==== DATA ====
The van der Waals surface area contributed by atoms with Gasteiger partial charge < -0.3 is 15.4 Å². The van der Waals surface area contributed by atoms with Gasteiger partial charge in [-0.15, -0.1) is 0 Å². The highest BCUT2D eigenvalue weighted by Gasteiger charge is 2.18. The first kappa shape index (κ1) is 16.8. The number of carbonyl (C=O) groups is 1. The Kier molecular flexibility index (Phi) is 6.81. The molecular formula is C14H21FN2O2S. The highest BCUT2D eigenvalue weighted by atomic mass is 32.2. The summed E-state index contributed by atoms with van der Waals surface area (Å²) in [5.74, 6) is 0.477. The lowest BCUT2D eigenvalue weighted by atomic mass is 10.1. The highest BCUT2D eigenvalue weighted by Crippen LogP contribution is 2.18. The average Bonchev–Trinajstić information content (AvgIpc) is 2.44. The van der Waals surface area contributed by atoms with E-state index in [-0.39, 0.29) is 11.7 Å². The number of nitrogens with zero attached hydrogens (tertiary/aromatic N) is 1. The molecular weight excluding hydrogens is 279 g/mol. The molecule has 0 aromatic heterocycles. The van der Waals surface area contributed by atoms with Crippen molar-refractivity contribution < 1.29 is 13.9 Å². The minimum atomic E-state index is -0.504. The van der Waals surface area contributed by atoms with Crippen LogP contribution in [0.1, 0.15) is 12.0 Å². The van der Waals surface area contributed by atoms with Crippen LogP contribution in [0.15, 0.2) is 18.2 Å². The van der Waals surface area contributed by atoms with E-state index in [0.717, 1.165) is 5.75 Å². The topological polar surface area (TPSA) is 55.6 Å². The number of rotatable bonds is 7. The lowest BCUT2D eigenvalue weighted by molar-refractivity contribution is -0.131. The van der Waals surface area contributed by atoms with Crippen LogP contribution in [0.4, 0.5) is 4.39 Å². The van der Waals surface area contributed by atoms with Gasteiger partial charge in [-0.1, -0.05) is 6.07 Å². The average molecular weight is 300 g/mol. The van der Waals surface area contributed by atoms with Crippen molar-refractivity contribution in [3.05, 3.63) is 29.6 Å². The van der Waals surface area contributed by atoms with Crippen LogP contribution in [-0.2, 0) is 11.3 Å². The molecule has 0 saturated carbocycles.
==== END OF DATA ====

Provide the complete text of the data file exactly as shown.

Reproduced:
The van der Waals surface area contributed by atoms with Gasteiger partial charge < -0.3 is 15.4 Å². The van der Waals surface area contributed by atoms with Gasteiger partial charge in [-0.15, -0.1) is 0 Å². The highest BCUT2D eigenvalue weighted by Gasteiger charge is 2.18. The first kappa shape index (κ1) is 16.8. The number of carbonyl (C=O) groups is 1. The Kier molecular flexibility index (Phi) is 6.81. The molecular formula is C14H21FN2O2S. The highest BCUT2D eigenvalue weighted by atomic mass is 32.2. The summed E-state index contributed by atoms with van der Waals surface area (Å²) in [5.74, 6) is 0.477. The lowest BCUT2D eigenvalue weighted by atomic mass is 10.1. The highest BCUT2D eigenvalue weighted by Crippen LogP contribution is 2.18. The average Bonchev–Trinajstić information content (AvgIpc) is 2.44. The van der Waals surface area contributed by atoms with E-state index in [-0.39, 0.29) is 11.7 Å². The number of nitrogens with zero attached hydrogens (tertiary/aromatic N) is 1. The molecular weight excluding hydrogens is 279 g/mol. The molecule has 0 aromatic heterocycles. The van der Waals surface area contributed by atoms with Crippen molar-refractivity contribution < 1.29 is 13.9 Å². The minimum atomic E-state index is -0.504. The van der Waals surface area contributed by atoms with Crippen LogP contribution in [0.1, 0.15) is 12.0 Å². The van der Waals surface area contributed by atoms with Crippen LogP contribution in [0.15, 0.2) is 18.2 Å². The van der Waals surface area contributed by atoms with E-state index in [0.717, 1.165) is 5.75 Å². The topological polar surface area (TPSA) is 55.6 Å². The number of rotatable bonds is 7. The lowest BCUT2D eigenvalue weighted by molar-refractivity contribution is -0.131. The van der Waals surface area contributed by atoms with Crippen LogP contribution in [0.4, 0.5) is 4.39 Å². The van der Waals surface area contributed by atoms with Gasteiger partial charge in [-0.1, -0.05) is 6.07 Å². The average molecular weight is 300 g/mol. The van der Waals surface area contributed by atoms with Crippen molar-refractivity contribution in [3.05, 3.63) is 29.6 Å². The van der Waals surface area contributed by atoms with Crippen LogP contribution in [-0.2, 0) is 11.3 Å². The molecule has 0 saturated carbocycles.